I love dimsum. Particularly siu mai. I’ve always thought that if dimsum was the universe, siu mai (and it’s numerous varieties) was the point of the big bang. Where everything started. But that’s my opinion. I’m sure Chinese cuisine historians have differing opinions.
I miss the Philippines and it’s numerous siu mai kiosks dotted around. If you wanted siu mai, there would be some small kiosk that you could go to to satisfy the craving. It’s not so available here in the UK. While Chinese takeaway is a favourite and every town, no matter how small, will have a Chinese takeaway establishment, not all the takeaways have dimsum. The closest thing to dimsum is wanton soup, which is, thankfully, available on all the Chinese takeaway menus where I live. Small favours, and am very thankful for them!
I am a huge fan of the dimsum trolley service. Ladies going around the restaurant, pushing steaming trolleys filled with tiny bamboo steam baskets filled with unknown goodies. I love the excitement of finding out what the trolley is carrying: siu mai, dumplings, hakaw, beef balls, char siu pork in puff pastry, spring rolls, crab dumplings, crispy prawn balls, turnip cakes and the occasional lotus wrapped sticky rice parcel. I’ve since started mourning the loss of 2 restaurants that did trolley service really well. There was a restaurant that I only remember as CCK in Chinatown. It stopped its trolley service, then turned into an all-you-can-eat then closed down. Then came New World. It was dimsum perfection — for a while. The service and the quality of food has since declined and it’s been 2 years since I’ve been. People have suggested going to Royal China either in Bayswater or Baker Street but I haven’t had the time to. Since New World, I’ve only ever gone to dimsum restaurants that serve you dimsum after you order them.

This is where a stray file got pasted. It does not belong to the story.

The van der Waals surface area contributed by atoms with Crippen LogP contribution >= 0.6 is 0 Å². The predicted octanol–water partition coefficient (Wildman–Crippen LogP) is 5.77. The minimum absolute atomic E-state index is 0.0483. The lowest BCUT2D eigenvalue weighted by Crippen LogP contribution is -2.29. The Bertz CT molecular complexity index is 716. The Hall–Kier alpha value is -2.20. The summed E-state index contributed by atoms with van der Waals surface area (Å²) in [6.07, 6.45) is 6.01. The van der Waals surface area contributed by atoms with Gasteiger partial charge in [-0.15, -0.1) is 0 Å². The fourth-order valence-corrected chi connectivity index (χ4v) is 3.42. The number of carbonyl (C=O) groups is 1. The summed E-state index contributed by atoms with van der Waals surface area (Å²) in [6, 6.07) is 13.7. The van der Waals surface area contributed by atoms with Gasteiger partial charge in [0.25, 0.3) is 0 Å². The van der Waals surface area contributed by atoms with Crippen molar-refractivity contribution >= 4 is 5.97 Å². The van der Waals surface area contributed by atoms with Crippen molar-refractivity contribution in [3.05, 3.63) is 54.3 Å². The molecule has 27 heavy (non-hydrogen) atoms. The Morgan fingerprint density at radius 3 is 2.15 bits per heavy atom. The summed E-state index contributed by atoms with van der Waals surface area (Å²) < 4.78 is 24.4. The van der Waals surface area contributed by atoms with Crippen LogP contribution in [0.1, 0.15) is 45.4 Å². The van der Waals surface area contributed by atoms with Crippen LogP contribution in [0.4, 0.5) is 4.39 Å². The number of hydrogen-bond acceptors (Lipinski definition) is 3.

We went to the newly opened Ping Pong brance in Westfield Stratford yesterday. The only word that comes to mind is horrible. They didn’t have prawn or pork siu mai (which, in my opinion, is the backbone of dimsum choices), the dimsum was bland and oversteamed. When the steaming baskets came to the table, you uncovered a gelatinous mess! Everything needed a bit of flavour because everything was basically globs of nothing. Even the soy and the chilli oil and sauce were bland. For all the colour and styling in the restaurant space everything faded into the beigeness of the food. And never again am I coming back to a Ping Pong branch. It didn’t live up to the hype. And it was all style and no substance.